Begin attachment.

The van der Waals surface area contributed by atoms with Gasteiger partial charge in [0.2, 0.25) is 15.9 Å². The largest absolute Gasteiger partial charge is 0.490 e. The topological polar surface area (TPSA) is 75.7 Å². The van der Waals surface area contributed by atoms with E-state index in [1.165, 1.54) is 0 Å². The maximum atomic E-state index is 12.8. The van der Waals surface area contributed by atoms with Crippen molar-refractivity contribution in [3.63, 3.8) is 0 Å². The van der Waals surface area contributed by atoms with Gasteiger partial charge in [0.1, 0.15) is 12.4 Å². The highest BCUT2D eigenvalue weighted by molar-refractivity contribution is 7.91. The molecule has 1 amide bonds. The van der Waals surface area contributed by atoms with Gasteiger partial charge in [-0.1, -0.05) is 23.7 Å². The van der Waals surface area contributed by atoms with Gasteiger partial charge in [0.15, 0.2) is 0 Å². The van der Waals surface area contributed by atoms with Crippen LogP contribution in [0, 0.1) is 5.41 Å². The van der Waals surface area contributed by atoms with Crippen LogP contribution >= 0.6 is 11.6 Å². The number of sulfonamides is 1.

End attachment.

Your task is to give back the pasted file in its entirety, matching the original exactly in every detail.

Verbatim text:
The van der Waals surface area contributed by atoms with Gasteiger partial charge in [0.2, 0.25) is 15.9 Å². The largest absolute Gasteiger partial charge is 0.490 e. The topological polar surface area (TPSA) is 75.7 Å². The van der Waals surface area contributed by atoms with E-state index in [1.165, 1.54) is 0 Å². The maximum atomic E-state index is 12.8. The van der Waals surface area contributed by atoms with Crippen molar-refractivity contribution in [3.63, 3.8) is 0 Å². The van der Waals surface area contributed by atoms with Gasteiger partial charge in [0.1, 0.15) is 12.4 Å². The highest BCUT2D eigenvalue weighted by molar-refractivity contribution is 7.91. The molecule has 1 amide bonds. The van der Waals surface area contributed by atoms with Gasteiger partial charge in [-0.1, -0.05) is 23.7 Å². The van der Waals surface area contributed by atoms with Gasteiger partial charge in [0.15, 0.2) is 0 Å². The van der Waals surface area contributed by atoms with Crippen LogP contribution in [0, 0.1) is 5.41 Å². The van der Waals surface area contributed by atoms with Crippen LogP contribution >= 0.6 is 11.6 Å². The number of sulfonamides is 1.